“So if all the applications are going to go distributed, and there is no good way to write this application today, there has to be a way. And we believe that Ray is the way,” he continues. “That’s why I got so excited. That’s why I think the opportunity is massive.”
Stoica joins Anyscale as a co-founder and is currently spending much of his time with the Anyscale team. He’s working closely with his two other co-creators of Ray at RISELab, Robert Nishihara and Philipp Moritz.
Nishihara, who talked with Datanami last month about Ray and is the CEO of Anyscale, says the new company will focus heavily on Ray. That includes contributing to the core open source project, as well as creating related tooling that works in the emerging Ray ecosystem.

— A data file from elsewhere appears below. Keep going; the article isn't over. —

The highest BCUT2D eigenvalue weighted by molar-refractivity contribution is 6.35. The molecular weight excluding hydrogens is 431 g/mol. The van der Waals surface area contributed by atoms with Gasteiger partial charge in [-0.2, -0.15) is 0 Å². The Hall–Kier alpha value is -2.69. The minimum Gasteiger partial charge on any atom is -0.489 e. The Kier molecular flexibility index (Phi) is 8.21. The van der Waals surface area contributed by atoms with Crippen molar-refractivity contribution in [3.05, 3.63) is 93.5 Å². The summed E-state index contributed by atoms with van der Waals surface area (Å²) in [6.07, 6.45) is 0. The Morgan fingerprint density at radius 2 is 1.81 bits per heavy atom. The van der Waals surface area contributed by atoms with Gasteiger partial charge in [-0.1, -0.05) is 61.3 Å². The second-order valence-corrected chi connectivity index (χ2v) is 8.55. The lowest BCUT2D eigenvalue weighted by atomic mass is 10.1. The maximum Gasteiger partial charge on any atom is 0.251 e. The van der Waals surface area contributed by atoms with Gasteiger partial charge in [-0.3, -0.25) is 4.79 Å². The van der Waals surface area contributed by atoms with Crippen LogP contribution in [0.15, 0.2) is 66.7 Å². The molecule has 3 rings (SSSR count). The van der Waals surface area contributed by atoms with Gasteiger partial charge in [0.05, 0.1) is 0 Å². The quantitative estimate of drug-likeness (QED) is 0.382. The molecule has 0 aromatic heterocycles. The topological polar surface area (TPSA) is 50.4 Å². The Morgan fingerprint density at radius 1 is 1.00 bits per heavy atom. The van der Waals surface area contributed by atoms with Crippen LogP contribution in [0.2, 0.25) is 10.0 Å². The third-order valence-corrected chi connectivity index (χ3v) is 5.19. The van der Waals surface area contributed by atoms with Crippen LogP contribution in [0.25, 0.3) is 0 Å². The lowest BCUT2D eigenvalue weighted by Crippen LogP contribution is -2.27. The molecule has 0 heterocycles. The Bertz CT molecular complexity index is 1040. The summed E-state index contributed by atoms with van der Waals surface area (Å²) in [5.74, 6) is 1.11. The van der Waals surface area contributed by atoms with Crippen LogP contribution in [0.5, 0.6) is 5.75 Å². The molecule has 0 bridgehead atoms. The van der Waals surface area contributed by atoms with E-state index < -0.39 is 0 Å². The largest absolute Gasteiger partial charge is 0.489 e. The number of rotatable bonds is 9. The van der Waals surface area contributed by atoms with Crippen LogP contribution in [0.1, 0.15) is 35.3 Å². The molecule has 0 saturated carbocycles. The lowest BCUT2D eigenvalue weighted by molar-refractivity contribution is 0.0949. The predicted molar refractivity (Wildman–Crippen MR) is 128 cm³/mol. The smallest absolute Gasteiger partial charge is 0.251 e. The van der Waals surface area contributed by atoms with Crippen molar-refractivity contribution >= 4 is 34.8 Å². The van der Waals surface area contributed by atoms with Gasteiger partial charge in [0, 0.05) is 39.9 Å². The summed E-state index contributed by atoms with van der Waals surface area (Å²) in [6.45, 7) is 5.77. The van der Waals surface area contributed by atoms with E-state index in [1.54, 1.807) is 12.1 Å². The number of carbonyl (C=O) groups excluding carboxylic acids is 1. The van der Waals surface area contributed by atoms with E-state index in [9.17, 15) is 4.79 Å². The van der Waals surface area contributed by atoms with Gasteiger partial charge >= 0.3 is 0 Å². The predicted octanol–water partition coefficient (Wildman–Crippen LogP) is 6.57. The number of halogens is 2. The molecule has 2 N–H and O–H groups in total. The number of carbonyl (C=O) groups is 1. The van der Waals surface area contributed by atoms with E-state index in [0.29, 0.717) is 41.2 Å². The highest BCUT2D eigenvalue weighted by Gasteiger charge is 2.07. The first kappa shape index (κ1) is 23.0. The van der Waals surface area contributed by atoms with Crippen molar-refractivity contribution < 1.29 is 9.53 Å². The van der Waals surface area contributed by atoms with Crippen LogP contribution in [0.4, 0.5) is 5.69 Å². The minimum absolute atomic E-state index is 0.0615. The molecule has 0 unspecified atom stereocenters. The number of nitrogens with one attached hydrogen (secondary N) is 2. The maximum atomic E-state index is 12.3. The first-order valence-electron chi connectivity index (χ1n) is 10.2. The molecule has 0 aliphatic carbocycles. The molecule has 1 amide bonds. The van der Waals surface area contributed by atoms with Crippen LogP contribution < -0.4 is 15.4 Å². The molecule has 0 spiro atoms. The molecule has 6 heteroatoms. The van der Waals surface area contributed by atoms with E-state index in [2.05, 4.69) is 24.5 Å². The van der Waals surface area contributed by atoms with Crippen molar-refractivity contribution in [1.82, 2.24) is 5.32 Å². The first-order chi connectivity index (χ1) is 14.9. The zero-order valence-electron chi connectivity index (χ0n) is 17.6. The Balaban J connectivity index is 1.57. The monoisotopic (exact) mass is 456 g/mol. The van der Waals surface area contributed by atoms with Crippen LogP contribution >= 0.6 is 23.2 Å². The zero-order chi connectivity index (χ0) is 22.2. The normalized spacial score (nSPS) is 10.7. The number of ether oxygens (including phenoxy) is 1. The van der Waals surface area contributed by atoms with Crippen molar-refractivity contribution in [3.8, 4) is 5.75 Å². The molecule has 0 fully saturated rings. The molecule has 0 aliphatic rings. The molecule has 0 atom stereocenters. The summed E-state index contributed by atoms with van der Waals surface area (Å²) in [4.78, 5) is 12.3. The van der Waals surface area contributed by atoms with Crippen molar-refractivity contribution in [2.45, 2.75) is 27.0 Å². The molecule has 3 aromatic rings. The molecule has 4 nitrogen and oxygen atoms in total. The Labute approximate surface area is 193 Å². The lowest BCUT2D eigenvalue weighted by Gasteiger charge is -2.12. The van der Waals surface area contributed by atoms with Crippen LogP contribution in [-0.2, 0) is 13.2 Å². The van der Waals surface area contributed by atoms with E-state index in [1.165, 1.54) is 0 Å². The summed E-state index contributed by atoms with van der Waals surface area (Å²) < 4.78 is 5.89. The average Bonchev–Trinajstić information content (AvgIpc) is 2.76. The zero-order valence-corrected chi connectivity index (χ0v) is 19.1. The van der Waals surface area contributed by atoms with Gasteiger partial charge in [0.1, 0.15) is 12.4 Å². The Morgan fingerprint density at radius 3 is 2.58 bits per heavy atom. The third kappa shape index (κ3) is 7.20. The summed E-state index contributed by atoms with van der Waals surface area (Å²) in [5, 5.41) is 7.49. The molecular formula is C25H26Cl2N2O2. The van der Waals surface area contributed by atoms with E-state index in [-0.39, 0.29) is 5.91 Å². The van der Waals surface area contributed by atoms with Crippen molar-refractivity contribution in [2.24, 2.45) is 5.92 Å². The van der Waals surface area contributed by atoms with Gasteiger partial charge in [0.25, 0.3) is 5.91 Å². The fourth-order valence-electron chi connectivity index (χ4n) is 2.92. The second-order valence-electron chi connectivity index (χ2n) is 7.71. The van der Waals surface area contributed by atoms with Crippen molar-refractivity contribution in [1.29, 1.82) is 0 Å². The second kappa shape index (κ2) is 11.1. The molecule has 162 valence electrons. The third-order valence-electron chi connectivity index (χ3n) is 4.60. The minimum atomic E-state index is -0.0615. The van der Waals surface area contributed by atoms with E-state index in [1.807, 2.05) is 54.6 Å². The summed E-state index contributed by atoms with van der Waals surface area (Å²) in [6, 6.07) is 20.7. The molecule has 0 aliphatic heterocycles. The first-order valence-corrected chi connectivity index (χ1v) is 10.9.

“Of course there are contributors and committers from other companies as well,” he says. “But, yes, we’re investing very heavily in Ray and in making the open source project great.”
The co-founders wouldn’t divulge many specifics about their tool development plans at Anyscale, except to say that plans are still being hashed out and will be publicly announced in 2020.
“If you think about the experience that we want users or customers to have,” Nishhara says, “we want them to be able to focus just on developing their application logic, and not have to think about infrastructure and system and things like that.”
Stoica ruled out the traditional commercial open source business plan for Anyscale. “We are not looking to emulate the business like Horton or Cloudera, at least early on,” he says. “If there is a business we may want to emulate, it would be that of Databricks, for obvious reasons.”